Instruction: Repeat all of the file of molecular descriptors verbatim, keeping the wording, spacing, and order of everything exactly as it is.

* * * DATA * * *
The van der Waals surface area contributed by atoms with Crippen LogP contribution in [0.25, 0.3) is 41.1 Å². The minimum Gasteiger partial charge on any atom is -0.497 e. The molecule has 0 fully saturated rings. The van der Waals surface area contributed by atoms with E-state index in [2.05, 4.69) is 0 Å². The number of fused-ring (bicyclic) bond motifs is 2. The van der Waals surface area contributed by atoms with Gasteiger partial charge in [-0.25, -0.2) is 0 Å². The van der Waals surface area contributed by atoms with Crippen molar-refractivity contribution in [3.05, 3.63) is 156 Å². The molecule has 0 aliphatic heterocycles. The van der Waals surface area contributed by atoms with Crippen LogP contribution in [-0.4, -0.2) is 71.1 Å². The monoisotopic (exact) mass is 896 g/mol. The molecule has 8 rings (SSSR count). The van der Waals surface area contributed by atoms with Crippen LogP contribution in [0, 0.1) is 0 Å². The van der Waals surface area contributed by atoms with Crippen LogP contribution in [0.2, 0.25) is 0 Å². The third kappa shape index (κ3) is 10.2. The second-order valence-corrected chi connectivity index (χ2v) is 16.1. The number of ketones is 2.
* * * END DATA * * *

The van der Waals surface area contributed by atoms with Crippen LogP contribution in [0.25, 0.3) is 41.1 Å². The minimum Gasteiger partial charge on any atom is -0.497 e. The molecule has 0 fully saturated rings. The van der Waals surface area contributed by atoms with E-state index in [2.05, 4.69) is 0 Å². The number of fused-ring (bicyclic) bond motifs is 2. The van der Waals surface area contributed by atoms with Gasteiger partial charge in [-0.25, -0.2) is 0 Å². The van der Waals surface area contributed by atoms with Crippen molar-refractivity contribution in [3.05, 3.63) is 156 Å². The molecule has 0 aliphatic heterocycles. The van der Waals surface area contributed by atoms with Crippen LogP contribution in [-0.4, -0.2) is 71.1 Å². The monoisotopic (exact) mass is 896 g/mol. The molecule has 8 rings (SSSR count). The van der Waals surface area contributed by atoms with Crippen LogP contribution in [0, 0.1) is 0 Å². The van der Waals surface area contributed by atoms with Crippen LogP contribution in [0.2, 0.25) is 0 Å². The third kappa shape index (κ3) is 10.2. The second-order valence-corrected chi connectivity index (χ2v) is 16.1. The number of ketones is 2.